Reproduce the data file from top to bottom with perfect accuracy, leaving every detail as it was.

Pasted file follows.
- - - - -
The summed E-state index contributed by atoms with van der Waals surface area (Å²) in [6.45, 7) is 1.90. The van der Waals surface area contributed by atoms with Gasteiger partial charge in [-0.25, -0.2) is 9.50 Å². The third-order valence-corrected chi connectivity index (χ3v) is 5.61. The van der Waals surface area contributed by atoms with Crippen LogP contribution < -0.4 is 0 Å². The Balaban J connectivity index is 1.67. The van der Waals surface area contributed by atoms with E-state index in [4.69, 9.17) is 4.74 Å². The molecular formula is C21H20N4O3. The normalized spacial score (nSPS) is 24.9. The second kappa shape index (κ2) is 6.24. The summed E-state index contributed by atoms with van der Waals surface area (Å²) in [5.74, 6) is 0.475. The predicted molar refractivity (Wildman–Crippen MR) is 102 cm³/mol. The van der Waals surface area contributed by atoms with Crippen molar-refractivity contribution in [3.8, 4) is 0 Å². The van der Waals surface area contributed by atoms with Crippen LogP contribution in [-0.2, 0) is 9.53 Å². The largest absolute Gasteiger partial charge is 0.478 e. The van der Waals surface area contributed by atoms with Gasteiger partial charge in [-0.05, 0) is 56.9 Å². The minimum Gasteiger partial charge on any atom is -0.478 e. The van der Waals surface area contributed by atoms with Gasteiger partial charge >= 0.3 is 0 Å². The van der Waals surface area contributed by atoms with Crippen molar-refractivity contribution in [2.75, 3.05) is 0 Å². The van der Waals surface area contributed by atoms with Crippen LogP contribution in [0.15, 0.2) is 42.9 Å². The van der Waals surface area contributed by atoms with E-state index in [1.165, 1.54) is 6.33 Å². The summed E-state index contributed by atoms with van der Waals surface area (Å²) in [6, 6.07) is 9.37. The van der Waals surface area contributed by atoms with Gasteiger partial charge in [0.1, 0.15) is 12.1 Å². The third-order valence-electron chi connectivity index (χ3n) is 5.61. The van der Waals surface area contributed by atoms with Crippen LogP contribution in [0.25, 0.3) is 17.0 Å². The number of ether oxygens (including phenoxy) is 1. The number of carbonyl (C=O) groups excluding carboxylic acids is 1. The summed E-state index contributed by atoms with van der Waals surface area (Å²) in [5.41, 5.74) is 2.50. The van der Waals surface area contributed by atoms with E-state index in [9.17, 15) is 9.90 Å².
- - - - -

The summed E-state index contributed by atoms with van der Waals surface area (Å²) in [6.45, 7) is 1.90. The van der Waals surface area contributed by atoms with Gasteiger partial charge in [-0.25, -0.2) is 9.50 Å². The third-order valence-corrected chi connectivity index (χ3v) is 5.61. The van der Waals surface area contributed by atoms with Crippen LogP contribution < -0.4 is 0 Å². The Balaban J connectivity index is 1.67. The van der Waals surface area contributed by atoms with E-state index in [4.69, 9.17) is 4.74 Å². The molecular formula is C21H20N4O3. The normalized spacial score (nSPS) is 24.9. The second kappa shape index (κ2) is 6.24. The summed E-state index contributed by atoms with van der Waals surface area (Å²) in [5.74, 6) is 0.475. The predicted molar refractivity (Wildman–Crippen MR) is 102 cm³/mol. The van der Waals surface area contributed by atoms with Crippen molar-refractivity contribution in [3.8, 4) is 0 Å². The van der Waals surface area contributed by atoms with Crippen LogP contribution in [-0.2, 0) is 9.53 Å². The largest absolute Gasteiger partial charge is 0.478 e. The van der Waals surface area contributed by atoms with Gasteiger partial charge in [-0.05, 0) is 56.9 Å². The minimum Gasteiger partial charge on any atom is -0.478 e. The van der Waals surface area contributed by atoms with Gasteiger partial charge >= 0.3 is 0 Å². The van der Waals surface area contributed by atoms with Crippen molar-refractivity contribution in [2.75, 3.05) is 0 Å². The van der Waals surface area contributed by atoms with Crippen LogP contribution in [0.15, 0.2) is 42.9 Å². The van der Waals surface area contributed by atoms with E-state index in [1.165, 1.54) is 6.33 Å². The summed E-state index contributed by atoms with van der Waals surface area (Å²) in [6, 6.07) is 9.37. The van der Waals surface area contributed by atoms with Gasteiger partial charge in [0.1, 0.15) is 12.1 Å². The third-order valence-electron chi connectivity index (χ3n) is 5.61. The van der Waals surface area contributed by atoms with Crippen LogP contribution in [0.25, 0.3) is 17.0 Å². The number of ether oxygens (including phenoxy) is 1. The number of carbonyl (C=O) groups excluding carboxylic acids is 1. The summed E-state index contributed by atoms with van der Waals surface area (Å²) in [5.41, 5.74) is 2.50. The van der Waals surface area contributed by atoms with E-state index in [9.17, 15) is 9.90 Å².